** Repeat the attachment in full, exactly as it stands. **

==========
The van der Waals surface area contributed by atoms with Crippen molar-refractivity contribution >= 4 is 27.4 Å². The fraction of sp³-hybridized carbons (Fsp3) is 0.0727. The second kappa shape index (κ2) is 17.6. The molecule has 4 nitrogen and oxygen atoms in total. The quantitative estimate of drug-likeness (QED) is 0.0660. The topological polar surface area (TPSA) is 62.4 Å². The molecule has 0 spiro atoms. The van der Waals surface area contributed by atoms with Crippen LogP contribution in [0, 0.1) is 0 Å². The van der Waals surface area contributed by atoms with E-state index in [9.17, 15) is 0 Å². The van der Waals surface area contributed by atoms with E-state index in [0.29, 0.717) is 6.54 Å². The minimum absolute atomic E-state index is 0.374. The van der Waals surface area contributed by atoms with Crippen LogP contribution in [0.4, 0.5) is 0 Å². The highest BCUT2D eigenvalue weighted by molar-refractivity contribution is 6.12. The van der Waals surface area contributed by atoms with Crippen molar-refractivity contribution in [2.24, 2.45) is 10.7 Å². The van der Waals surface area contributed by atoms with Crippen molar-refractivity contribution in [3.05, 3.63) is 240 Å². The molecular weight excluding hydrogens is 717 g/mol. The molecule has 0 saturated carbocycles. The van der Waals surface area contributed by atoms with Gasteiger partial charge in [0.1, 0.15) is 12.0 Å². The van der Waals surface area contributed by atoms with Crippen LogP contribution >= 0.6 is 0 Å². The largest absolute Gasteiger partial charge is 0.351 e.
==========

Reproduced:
The van der Waals surface area contributed by atoms with Crippen molar-refractivity contribution >= 4 is 27.4 Å². The fraction of sp³-hybridized carbons (Fsp3) is 0.0727. The second kappa shape index (κ2) is 17.6. The molecule has 4 nitrogen and oxygen atoms in total. The quantitative estimate of drug-likeness (QED) is 0.0660. The topological polar surface area (TPSA) is 62.4 Å². The molecule has 0 spiro atoms. The van der Waals surface area contributed by atoms with Crippen LogP contribution in [0, 0.1) is 0 Å². The van der Waals surface area contributed by atoms with E-state index in [9.17, 15) is 0 Å². The van der Waals surface area contributed by atoms with E-state index in [0.29, 0.717) is 6.54 Å². The minimum absolute atomic E-state index is 0.374. The van der Waals surface area contributed by atoms with Crippen LogP contribution in [0.4, 0.5) is 0 Å². The highest BCUT2D eigenvalue weighted by molar-refractivity contribution is 6.12. The van der Waals surface area contributed by atoms with Crippen molar-refractivity contribution in [2.24, 2.45) is 10.7 Å². The van der Waals surface area contributed by atoms with Crippen molar-refractivity contribution in [3.05, 3.63) is 240 Å². The molecular weight excluding hydrogens is 717 g/mol. The molecule has 0 saturated carbocycles. The van der Waals surface area contributed by atoms with Gasteiger partial charge in [0.1, 0.15) is 12.0 Å². The van der Waals surface area contributed by atoms with Crippen LogP contribution >= 0.6 is 0 Å². The largest absolute Gasteiger partial charge is 0.351 e.